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Blended learning: what does it mean for trainers?

The training sector is evolving in line with technological advances and neuroscience discoveries about learning. With it, the role of the trainer is being transformed, too. Gradually, trainers are evolving into digital learning project managers, tasked with staying on top of the latest teaching methods and adapting to them rapidly. It’s therefore not surprising that the effectiveness of a blended learning course partly depends on a trainer’s stance on digital learning, along with their ability to juggle in-person sessions and e-learning modules.

Adapting to any circumstances


Since distance learning arrived on the scene, trainers have had to rethink their way of doing things. Back in the day, trainers would have a standard timetable of classes where they would meet with one or several learners in person in a given location. Nowadays, though, they are having to learn to master new teaching methods.


In a blended learning course, for example, training can take the form of a virtual class, e-learning modules or even exchanges via a forum or chat. Faced with all of these new methods, blended learning trainers need to be able to offer learners an experience, rather than just a training course.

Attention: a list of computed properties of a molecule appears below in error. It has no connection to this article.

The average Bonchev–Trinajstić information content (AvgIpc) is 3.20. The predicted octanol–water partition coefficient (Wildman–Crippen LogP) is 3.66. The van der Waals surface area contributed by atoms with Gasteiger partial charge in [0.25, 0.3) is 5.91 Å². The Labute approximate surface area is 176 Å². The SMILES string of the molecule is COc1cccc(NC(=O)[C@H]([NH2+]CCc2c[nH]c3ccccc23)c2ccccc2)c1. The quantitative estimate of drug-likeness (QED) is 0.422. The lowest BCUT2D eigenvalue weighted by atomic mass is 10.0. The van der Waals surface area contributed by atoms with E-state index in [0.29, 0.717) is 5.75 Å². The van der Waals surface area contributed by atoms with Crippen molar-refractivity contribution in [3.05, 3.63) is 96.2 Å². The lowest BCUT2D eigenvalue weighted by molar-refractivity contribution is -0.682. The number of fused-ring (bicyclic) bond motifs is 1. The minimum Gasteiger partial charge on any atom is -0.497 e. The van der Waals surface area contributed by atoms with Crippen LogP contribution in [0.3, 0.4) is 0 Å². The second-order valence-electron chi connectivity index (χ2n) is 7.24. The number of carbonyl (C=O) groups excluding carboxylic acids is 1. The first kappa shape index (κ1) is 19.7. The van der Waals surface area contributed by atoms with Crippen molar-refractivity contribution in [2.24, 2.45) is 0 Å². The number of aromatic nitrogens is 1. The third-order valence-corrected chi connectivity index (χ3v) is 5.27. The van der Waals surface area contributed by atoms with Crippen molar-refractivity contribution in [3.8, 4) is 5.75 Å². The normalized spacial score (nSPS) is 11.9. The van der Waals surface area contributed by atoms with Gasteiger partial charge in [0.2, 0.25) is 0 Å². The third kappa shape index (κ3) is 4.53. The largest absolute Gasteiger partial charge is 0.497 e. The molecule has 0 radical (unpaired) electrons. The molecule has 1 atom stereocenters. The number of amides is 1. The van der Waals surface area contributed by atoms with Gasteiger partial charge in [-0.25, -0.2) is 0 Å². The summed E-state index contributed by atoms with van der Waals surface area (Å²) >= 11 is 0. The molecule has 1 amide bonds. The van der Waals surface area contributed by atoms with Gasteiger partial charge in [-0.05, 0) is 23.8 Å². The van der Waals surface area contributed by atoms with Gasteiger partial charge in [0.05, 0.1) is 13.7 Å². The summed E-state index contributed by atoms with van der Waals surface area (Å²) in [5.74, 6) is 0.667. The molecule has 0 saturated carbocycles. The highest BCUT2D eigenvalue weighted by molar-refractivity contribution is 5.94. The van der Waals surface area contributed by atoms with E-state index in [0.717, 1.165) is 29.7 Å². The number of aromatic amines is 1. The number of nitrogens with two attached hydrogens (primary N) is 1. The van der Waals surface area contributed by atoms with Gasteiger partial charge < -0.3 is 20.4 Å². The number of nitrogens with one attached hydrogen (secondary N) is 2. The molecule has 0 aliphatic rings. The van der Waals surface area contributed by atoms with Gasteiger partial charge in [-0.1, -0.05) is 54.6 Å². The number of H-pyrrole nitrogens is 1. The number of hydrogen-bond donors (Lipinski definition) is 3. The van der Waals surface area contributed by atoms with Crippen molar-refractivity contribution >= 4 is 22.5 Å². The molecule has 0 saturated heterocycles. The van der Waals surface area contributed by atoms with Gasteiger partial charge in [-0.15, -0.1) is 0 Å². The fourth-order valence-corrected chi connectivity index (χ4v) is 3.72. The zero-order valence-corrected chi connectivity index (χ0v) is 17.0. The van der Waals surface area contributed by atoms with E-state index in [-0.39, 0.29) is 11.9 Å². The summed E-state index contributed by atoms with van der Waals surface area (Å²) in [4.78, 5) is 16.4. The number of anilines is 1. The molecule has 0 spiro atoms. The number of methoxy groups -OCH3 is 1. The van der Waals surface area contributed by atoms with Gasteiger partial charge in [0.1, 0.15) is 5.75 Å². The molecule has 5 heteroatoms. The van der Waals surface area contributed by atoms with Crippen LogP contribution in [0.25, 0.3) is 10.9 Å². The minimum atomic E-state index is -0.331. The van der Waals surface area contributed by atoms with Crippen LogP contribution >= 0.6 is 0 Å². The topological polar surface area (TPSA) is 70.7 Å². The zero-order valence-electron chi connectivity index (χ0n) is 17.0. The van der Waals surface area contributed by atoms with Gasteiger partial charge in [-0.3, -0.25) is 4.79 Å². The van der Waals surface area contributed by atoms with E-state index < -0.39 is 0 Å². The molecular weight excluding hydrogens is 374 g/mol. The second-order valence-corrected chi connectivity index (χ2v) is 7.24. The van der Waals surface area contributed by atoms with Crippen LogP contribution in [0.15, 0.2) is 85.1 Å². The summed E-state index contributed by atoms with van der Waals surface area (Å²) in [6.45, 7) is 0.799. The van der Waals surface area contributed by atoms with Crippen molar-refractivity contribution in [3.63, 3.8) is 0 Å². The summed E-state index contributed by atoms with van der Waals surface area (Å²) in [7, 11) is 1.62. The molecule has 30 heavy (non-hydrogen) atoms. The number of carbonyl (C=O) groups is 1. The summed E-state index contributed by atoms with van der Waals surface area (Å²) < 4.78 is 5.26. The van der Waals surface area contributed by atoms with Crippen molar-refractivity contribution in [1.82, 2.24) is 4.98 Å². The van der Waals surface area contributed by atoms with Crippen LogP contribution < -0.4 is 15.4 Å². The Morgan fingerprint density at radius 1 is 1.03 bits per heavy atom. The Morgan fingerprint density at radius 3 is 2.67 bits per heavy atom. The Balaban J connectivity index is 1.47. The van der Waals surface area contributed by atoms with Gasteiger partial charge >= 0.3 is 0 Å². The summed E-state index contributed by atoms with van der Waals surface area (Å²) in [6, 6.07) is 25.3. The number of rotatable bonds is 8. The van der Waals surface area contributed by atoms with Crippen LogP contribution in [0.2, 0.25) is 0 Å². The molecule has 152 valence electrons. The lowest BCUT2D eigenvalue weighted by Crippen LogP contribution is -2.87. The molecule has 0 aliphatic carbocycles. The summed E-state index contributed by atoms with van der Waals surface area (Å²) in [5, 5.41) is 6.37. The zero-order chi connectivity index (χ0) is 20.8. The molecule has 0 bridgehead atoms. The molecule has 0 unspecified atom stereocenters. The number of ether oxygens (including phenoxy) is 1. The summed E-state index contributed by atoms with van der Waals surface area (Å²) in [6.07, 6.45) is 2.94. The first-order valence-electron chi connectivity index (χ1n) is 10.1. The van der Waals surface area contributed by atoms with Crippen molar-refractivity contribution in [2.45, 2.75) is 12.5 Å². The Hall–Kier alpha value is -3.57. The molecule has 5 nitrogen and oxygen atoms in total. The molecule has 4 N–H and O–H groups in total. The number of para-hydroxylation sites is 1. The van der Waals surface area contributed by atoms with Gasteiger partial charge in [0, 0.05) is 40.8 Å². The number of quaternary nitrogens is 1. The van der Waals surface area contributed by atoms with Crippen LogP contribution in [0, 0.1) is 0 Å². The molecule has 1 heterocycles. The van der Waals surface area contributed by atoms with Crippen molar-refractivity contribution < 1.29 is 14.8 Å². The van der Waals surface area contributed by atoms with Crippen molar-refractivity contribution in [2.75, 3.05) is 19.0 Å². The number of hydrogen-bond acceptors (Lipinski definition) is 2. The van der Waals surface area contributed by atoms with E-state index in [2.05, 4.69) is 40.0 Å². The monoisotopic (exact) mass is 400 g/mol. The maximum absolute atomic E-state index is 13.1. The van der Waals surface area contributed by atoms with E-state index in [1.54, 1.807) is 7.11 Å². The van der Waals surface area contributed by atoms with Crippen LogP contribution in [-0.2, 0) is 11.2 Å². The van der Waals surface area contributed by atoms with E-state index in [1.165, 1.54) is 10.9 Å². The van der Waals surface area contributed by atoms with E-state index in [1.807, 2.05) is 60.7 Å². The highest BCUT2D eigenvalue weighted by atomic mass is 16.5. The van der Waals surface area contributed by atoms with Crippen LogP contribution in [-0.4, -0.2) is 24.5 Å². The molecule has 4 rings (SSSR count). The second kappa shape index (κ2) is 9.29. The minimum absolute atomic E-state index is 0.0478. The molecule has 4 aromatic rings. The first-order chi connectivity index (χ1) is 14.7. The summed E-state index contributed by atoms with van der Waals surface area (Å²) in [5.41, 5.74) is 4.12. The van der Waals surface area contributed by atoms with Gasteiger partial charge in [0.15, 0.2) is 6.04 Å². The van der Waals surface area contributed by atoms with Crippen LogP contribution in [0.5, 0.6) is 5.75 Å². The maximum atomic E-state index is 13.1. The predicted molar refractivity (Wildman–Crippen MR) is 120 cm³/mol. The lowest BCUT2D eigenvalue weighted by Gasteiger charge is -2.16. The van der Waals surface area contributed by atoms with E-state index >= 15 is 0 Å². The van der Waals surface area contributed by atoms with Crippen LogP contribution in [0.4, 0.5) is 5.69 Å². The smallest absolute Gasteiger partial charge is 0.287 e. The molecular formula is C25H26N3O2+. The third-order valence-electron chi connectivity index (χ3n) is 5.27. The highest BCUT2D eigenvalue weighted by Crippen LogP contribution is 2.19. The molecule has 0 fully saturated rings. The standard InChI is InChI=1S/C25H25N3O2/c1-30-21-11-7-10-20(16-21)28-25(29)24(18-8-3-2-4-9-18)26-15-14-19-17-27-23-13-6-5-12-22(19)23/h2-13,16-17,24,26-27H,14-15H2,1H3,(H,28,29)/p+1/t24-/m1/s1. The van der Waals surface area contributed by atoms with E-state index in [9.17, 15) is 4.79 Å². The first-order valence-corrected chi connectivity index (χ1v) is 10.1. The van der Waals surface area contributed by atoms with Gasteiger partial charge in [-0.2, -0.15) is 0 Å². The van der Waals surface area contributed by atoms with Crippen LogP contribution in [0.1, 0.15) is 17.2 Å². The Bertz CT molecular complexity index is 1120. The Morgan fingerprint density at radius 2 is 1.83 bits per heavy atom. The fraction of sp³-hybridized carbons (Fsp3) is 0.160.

This requires them to possess a certain level of digital literacy so that they can quickly get to grips with the tools available to them (such as LMS platforms and authoring tools).


Blended learning: what it means for trainers


Mastering digital tools


Because, of course, digitalising training requires digital tools! E-learning has given rise to raft of new tools and other applications, meaning that training courses can be created more and more quickly. Trainers, or digital learning managers, need to be able to master these if they want to create an effective training course.

But what are the tools that blended learning trainers can’t do without, and what do these tools enable you to do?


a) An LMS platform

If you had to choose one tool over all the others, it would surely be this one. An LMS platform is practically indispensable if you want to manage and run a blended learning course without any hiccups. What’s more, it can help you to save a lot of time by automating the administrative chunk of training courses.

For digital learning trainers, an LMS platform is undoubtedly an ideal work tool as it allows them to release their training courses to a wide audience. Having an LMS platform also means that all teaching resources are accessible via a single platform.

And with a blended learning LMS, trainers can manage online modules and in-person sessions at the same time. For instance, they can organise virtual classes and even schedule face-to-face lessons directly from the platform.

For more information, why not consult our white paper and discover the right LMS platform for your company?


b) Virtual classes

As a key component of blended learning courses, virtual classes are an excellent way to train learners remotely while mixing up the learning formats.

By integrating virtual lessons into online training courses, digital learning managers can alternate between synchronous and asynchronous learning. With synchronous learning, learners and trainers meet at the same time and in the same location, either online or in-person (e.g., during face-to-face classes or virtual webinars). Asynchronous learning, on the other hand, is all about autonomy (e.g., learning via e-learning modules or forums). Presenting a variety of formats offers learners a comprehensive training package tailored to their learning needs.